Finally, I entered the final room of the house, where some boys — I’d estimate they were in their late teens — were hanging.  Boy One took his dose and settled back calmly into the void. Boy Two, same thing.  I came to Boy Three, the night’s final target. A big dude with a punkish shock of spikey blonde hair. He took his big hit and, unlike most, he didn’t close his eyes.  He stared out at me in terror. His head jerked back and forth. I was ready for him to go totally Linda Blair on me.  Well, his head didn’t spin around in a complete circle, but he did projectile vomit (it wasn’t green). And then he laughed. He blinked a few times. And then he looked at me… “Dude, that was fucking awesome!”


The Fab 400: What Did John Higgs See At KLF’s Liverpool event


What happened in Liverpool is that all of the 400 people present had their own personal myths connected up to Cauty and Drummond’s extensive body of myth. They weren’t there as an audience.

Lucky John Higgs, author of the widely loved history of KLF, was in Liverpool for the KLF event. What did he see? And what did he make of it? We asked.

From what I can make out, there was some music, including Jarvis Cocker performing some KLF, there was a sort-of book release (Illuminates inspired) and a funeral procession of some kind.  What happened that I haven’t yet mentioned?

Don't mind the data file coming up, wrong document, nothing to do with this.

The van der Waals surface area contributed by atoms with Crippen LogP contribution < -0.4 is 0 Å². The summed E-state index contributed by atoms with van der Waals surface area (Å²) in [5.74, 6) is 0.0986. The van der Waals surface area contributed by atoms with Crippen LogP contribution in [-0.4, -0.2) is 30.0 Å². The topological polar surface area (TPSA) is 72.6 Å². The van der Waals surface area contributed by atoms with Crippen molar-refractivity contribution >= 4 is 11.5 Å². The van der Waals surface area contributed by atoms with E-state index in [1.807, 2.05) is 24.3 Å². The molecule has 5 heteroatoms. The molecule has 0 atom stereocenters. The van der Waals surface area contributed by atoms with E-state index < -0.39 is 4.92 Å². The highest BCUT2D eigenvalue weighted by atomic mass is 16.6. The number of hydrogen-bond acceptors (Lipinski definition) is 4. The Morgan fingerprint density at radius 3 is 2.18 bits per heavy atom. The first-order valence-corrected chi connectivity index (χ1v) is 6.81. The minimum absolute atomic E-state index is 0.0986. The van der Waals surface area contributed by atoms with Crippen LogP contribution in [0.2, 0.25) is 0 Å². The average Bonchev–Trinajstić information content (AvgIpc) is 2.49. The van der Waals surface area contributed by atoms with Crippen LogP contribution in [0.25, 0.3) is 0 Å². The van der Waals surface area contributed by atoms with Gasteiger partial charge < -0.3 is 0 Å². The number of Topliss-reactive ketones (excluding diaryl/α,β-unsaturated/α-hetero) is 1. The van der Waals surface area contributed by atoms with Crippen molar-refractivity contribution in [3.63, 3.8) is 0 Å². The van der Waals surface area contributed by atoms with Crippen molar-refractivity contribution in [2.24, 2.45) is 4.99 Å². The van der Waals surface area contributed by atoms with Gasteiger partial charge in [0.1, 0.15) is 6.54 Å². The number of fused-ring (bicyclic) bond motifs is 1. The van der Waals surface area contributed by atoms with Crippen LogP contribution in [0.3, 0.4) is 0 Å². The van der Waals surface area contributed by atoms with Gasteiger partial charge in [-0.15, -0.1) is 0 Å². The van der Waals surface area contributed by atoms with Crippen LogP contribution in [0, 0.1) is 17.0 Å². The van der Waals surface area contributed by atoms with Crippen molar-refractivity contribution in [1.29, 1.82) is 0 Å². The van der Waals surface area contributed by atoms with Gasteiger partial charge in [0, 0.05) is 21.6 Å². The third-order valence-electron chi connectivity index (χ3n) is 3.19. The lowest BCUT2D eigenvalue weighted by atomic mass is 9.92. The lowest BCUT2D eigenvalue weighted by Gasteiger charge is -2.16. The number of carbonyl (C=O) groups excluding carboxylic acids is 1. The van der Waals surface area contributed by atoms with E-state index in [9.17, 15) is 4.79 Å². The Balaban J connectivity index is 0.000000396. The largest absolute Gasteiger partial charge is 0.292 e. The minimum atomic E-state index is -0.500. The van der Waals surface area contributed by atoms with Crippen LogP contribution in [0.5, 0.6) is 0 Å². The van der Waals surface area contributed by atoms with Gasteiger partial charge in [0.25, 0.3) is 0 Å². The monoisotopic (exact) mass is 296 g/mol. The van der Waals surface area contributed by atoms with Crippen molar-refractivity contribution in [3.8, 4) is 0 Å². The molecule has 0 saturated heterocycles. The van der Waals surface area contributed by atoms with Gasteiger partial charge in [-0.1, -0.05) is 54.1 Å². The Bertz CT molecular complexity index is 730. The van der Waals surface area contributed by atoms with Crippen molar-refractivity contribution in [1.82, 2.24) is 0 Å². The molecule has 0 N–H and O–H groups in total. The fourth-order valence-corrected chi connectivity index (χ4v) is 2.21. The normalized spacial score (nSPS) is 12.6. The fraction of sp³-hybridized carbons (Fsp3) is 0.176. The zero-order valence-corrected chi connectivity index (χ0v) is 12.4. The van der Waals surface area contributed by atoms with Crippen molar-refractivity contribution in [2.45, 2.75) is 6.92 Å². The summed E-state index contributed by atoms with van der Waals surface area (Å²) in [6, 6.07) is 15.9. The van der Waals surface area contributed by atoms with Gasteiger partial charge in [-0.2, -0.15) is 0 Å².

John Higgs: There was quite a lot. A new band was formed, Badger Kull. They were hyped to beyond, performed their one song at a sell-out gig and then disbanded. There were a number of Badger Kull tattoos. Drummond and Cauty embarked on their new career – they are now undertakers. A brick pyramid is being built in Toxteth, Liverpool. A dead perch was released in a canal, in the belief that it would swim up the River Mersey. There was strange chanting performed in McDonalds and Yoko Ono-based brand subversion in Starbucks. There was a public hearing held into the burning of a million pounds 23 years earlier. There was soup. Every page of Drummond & Cauty’s book was assigned an owner, who was tasked with creating art in reaction. There was a recurring level of petty theft and vandalism in the service of a higher calling. Greg Wilson and DJ Food performed DJ sets. Robert Anton Wilson was repeatedly mentioned in mainstream British media. Various things were burnt, including a make-shift wicker man in a Liverpool skate park. An ice cream van with Ukrainian lettering was pulled three miles through the streets of Liverpool by a tribe of people in panda skull make up. The police weren’t happy about this.